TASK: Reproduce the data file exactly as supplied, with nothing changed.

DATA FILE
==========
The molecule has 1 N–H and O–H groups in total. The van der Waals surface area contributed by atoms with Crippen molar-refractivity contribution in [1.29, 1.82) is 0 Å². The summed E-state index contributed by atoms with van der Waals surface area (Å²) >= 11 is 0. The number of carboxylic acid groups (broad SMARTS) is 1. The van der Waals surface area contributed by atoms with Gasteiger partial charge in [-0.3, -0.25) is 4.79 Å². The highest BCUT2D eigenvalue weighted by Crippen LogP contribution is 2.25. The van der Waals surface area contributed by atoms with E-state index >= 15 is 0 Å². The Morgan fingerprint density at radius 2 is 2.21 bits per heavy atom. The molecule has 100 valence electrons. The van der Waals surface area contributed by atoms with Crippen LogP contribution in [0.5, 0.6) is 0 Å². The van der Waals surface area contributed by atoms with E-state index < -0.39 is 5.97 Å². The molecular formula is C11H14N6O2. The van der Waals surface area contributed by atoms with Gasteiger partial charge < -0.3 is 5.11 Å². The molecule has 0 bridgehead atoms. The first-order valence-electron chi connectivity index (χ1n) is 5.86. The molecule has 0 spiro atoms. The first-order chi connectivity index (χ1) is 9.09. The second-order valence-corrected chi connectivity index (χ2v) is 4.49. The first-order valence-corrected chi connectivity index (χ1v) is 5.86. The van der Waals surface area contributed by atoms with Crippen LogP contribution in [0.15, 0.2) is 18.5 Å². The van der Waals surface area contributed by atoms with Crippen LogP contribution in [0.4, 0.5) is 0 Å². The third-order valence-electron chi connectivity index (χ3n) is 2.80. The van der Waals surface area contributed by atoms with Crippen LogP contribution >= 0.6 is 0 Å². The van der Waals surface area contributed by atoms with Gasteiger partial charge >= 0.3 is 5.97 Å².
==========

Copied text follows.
The molecule has 1 N–H and O–H groups in total. The van der Waals surface area contributed by atoms with Crippen molar-refractivity contribution in [1.29, 1.82) is 0 Å². The summed E-state index contributed by atoms with van der Waals surface area (Å²) >= 11 is 0. The number of carboxylic acid groups (broad SMARTS) is 1. The van der Waals surface area contributed by atoms with Gasteiger partial charge in [-0.3, -0.25) is 4.79 Å². The highest BCUT2D eigenvalue weighted by Crippen LogP contribution is 2.25. The van der Waals surface area contributed by atoms with E-state index >= 15 is 0 Å². The Morgan fingerprint density at radius 2 is 2.21 bits per heavy atom. The molecule has 100 valence electrons. The van der Waals surface area contributed by atoms with Crippen LogP contribution in [0.5, 0.6) is 0 Å². The van der Waals surface area contributed by atoms with E-state index < -0.39 is 5.97 Å². The molecular formula is C11H14N6O2. The van der Waals surface area contributed by atoms with Gasteiger partial charge < -0.3 is 5.11 Å². The molecule has 0 bridgehead atoms. The first-order valence-electron chi connectivity index (χ1n) is 5.86. The molecule has 0 spiro atoms. The first-order chi connectivity index (χ1) is 9.09. The second-order valence-corrected chi connectivity index (χ2v) is 4.49. The first-order valence-corrected chi connectivity index (χ1v) is 5.86. The van der Waals surface area contributed by atoms with Crippen LogP contribution in [0.15, 0.2) is 18.5 Å². The van der Waals surface area contributed by atoms with Crippen LogP contribution in [0.4, 0.5) is 0 Å². The third-order valence-electron chi connectivity index (χ3n) is 2.80. The van der Waals surface area contributed by atoms with Crippen LogP contribution >= 0.6 is 0 Å². The van der Waals surface area contributed by atoms with Gasteiger partial charge >= 0.3 is 5.97 Å².